A picture of Reverend Christine at the pulpit during her installation ceremony

One year ago, I was excitedly preparing to head to Israel and Palestine. It was a dream of mine to understand the ground from where all three of the Abrahamic religions have deep roots. I couldn’t imagine getting to understand the conflict in the region on a more personal level. I came back from that trip a changed person, understanding the situation so much better and also realizing just how much I don’t understand. I also realized–on a much deeper level–how tenuous and difficult peace in the middle east was.

These last two weeks have been absolutely heartbreaking for me to watch. The absolute horror of the Hamas attacks on innocent Israelis. The absolute horror of the retaliatory strikes on Gaza. The hostages and the families who are terrified waiting for news. The removal of electricity, water and fuel to the people in captivity in Gaza, and now the impending invasion of north Gaza and literally more than a million displaced people. The scope of the pain, grief, fear and hopelessness is truly unfathomable.

Some of us have followed what has been happening in the Middle East for years, others are realizing that it is time to educate ourselves more about it. Many are looking for answers–or at least looking to determine who is at “fault” here, and it is a metaphor for our world today, that there are no easy explanations or answers. This is truly one of the most complicated situations in world history.

And our hearts are hurting.

We have changed our worship schedule so that I can preach on this topic on November 5th. We have the Pride Parade and service this Sunday and next weekend we are honoring our ancestors so Nov 5th is the earliest we can do it. Sadly, I know that it will still be relevant.

Until then–and at the risk of getting some people really angry with me–here are some statements I can make:

  • The strike by Hamas was a terrorist move that intentionally targeted civilians. Their goal is to kill as many Israelis and Jews as possible. This is terrorism in its very definition and should be denounced in the strongest way possible.
  • Hamas does not speak for all Palestinians. Nor does the state of Israel speak for all Israelis or Jews.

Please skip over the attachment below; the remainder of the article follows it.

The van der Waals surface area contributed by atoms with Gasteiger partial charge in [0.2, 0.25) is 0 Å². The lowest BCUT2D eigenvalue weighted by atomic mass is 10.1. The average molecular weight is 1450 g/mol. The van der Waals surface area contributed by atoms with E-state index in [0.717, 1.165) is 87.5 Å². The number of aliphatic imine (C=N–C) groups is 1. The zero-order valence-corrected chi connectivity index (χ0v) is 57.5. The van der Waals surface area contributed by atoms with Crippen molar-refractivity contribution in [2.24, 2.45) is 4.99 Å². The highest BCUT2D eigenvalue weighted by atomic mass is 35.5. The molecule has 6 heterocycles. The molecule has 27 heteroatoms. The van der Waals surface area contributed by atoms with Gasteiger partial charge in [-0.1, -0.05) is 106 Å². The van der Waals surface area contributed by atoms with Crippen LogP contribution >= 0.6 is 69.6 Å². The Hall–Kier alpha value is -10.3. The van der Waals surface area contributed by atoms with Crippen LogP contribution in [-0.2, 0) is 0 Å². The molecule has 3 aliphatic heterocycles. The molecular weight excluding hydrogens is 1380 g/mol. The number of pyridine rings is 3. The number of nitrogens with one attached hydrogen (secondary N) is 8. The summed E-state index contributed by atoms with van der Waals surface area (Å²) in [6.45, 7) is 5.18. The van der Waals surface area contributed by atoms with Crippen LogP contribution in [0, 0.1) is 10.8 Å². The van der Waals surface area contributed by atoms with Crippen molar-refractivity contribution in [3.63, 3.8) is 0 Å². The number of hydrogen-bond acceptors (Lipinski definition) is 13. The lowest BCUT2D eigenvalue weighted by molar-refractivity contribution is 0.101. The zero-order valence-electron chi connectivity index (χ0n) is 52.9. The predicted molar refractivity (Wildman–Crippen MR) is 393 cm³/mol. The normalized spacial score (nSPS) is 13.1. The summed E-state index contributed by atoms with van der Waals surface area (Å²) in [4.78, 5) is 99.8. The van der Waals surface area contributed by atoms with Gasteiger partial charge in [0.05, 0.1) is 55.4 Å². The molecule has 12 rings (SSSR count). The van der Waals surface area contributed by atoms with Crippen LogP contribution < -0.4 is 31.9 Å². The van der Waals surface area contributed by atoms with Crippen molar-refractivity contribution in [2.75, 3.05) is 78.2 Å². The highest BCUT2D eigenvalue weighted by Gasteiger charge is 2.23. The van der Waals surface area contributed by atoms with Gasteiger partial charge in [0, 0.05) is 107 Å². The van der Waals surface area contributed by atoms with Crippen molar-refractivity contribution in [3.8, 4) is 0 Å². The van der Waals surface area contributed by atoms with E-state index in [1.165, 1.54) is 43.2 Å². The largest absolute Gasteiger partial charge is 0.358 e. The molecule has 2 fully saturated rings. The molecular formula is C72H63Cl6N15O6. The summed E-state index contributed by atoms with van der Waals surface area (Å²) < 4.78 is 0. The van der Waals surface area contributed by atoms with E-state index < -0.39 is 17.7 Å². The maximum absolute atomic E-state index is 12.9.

• Gaza is an occupied territory. The people are trapped inside walled areas without freedom and open access to income, health care, education and other human rights–and now they are being deprived of any remaining resources and half of the people are needing to move before they get obliterated, yet there is nowhere for them to move to. Israel has one of the most powerful armies in the world. These are not two equal entities.
  • Both the Palestinians and Jews have been oppressed and murdered for their existence in history. Both of them claim the land as their home. This very complicated conflict is over 70 years old and at steps along the history, the strategy was “we hope we’ll figure it out later.” It hasn’t been figured out and the world has collectively failed this area.
  • The Palestinian people are oppressed and occupied people. They have been finding peaceful and unpeaceful ways to protest for years. Their continued oppression will result in continued violence.

There are tons of resources out there and I encourage you to educate yourself, but also note that many of them are biased. This is a resource I was directed to before my trip and it is short and I found it very helpful.  

What is my response? Pray. Send love. I am praying and sending so much love until my insides hurt. I don’t know what else to do. I do know that in the face of war and death and hate, my response HAS to be love and peace. It has to. I wish I could do more, but at least I can do that.